For right or wrong, recent lithium-ion battery fire stories in the news have caused some to question the safety of electric vehicles. Sometimes, the batteries hold up, and other times, they don’t. A horrific accident involving a Ferrari 599 GTO and an electric taxi May 26 in Singapore has gained international attention, but not because of an exploding battery. Another electric taxi accident in China did result in a battery explosion.
A tough intersection
Singapore’s Shin Min Daily News reports that the intersection where the fatal accident occurred – at the junction of Rochor Road and Victoria Street – had experienced six accidents over the previous 12 days. Throw in a speeding Ferrari 599 GTO, the Italian automaker’s fastest street-legal car, and a run red light and the potential for yet another disaster is enormous. A motorcycle was also reportedly involved.
Damning dash cam evidence
A dash cam shows that the Ferrari driven by 31-year-old Chinese businessman Ma Chi ran a red light, hitting the electric taxi. Witnesses have reportedly confirmed that Ma Chi was at fault. The struck taxi then plowed into a passing motorcyclist. The taxi’s electric motor was found 30 meters away from the vehicle.
Paramedics found Ma Chi and a 21-year-old female passenger dead at the scene. The driver of the electric taxi, 52-year-old Cheng Teck Hock, as well as his passenger and the motorcyclist were taken to a local hospital Tan Tock Seng, having suffered serious injuries. Hock is reportedly brain dead, and the prognosis for recovery is reportedly slim. The motorcyclist, a 20- or 21-year-old graduate of the East Asia Institute of Management, sustained spinal injuries.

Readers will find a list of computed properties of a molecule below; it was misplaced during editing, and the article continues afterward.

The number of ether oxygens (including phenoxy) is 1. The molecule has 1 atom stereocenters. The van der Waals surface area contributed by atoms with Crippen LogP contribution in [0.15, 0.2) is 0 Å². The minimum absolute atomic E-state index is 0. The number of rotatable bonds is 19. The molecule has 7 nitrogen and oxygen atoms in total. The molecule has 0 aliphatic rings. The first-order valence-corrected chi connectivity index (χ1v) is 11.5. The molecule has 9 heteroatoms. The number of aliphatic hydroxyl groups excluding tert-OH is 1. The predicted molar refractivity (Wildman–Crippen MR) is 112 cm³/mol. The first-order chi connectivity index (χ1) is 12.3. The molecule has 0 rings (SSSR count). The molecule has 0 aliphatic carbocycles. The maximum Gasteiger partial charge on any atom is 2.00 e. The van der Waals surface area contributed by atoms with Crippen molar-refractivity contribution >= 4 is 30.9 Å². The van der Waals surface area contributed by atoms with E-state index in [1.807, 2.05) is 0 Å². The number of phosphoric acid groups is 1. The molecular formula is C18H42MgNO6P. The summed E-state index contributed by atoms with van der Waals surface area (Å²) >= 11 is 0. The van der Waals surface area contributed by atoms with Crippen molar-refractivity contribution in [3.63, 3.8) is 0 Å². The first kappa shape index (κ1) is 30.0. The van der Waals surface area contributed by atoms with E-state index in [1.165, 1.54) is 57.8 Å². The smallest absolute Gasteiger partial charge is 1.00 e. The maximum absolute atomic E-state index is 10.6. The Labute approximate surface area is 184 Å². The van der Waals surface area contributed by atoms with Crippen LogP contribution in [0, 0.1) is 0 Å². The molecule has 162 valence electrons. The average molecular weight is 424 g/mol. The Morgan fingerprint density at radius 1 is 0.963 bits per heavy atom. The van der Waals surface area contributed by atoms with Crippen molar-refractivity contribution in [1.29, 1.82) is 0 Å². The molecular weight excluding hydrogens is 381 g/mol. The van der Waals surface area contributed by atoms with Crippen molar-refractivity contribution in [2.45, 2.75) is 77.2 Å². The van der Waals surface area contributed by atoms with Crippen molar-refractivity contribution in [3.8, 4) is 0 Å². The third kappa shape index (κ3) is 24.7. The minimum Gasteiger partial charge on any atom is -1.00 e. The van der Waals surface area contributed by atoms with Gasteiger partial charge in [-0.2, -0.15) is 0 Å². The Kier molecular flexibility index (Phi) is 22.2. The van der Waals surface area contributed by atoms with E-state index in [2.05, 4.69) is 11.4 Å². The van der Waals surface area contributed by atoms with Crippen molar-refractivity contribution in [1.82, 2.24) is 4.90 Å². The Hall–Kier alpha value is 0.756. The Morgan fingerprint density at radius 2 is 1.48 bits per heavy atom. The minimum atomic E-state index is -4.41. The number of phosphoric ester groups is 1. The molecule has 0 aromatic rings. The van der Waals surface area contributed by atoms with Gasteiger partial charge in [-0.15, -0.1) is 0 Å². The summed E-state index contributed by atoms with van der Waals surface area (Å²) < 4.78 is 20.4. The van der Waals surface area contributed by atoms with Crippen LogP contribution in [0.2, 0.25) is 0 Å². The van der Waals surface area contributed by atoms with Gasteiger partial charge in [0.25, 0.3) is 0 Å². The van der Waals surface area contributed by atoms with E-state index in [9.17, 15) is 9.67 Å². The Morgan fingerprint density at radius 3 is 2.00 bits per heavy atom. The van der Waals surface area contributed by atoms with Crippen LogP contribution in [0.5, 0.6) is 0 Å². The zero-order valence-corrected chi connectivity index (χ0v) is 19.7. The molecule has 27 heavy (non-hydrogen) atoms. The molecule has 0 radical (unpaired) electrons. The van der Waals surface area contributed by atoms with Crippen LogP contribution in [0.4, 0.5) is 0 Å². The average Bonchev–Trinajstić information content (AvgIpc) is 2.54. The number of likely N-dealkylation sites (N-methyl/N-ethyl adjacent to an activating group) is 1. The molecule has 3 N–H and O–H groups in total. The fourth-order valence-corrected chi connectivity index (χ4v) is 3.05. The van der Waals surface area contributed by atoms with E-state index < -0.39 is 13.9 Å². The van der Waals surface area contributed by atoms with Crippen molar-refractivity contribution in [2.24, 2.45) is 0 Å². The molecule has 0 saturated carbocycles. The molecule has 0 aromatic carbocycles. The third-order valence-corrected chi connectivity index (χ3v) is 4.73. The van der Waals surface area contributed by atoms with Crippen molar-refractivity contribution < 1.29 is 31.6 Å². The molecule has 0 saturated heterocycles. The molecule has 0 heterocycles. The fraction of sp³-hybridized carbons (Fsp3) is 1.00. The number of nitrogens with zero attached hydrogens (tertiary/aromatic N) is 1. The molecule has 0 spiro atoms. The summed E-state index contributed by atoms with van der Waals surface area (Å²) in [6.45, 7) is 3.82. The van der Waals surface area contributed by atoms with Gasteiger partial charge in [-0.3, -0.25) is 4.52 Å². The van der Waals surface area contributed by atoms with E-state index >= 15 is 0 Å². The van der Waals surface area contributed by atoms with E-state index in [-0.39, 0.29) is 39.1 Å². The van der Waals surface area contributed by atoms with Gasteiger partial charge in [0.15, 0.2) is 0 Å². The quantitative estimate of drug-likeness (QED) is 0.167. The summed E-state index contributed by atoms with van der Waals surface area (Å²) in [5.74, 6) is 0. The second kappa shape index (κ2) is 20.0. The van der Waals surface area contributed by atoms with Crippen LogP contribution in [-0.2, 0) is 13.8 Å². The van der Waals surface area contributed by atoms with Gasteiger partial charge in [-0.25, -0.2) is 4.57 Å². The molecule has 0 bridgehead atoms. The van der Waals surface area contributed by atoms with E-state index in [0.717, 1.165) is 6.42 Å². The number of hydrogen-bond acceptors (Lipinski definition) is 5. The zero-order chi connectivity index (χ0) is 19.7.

Another bad day, also for electric vehicle batteries
Recently, there was another electric taxi accident in Shenzhen, China, this time between the taxi and a Nissan GT-R, notes PaulTan.org, a media watchdog blog. The cab driver and two passengers were tragically killed. According to the 21st Century Business Herald, the incident was exacerbated by a fire that began in the electric taxi’s lithium iron phosphate battery pack. The battery was manufactured by BYD, China’s leading electric vehicle manufacturer and a company that is partially owned by American billionaire Warren Buffet.
Following the Shenzhen electric taxi accident, stock in BYD dropped in both the Hong Kong and Shanghai stock markets.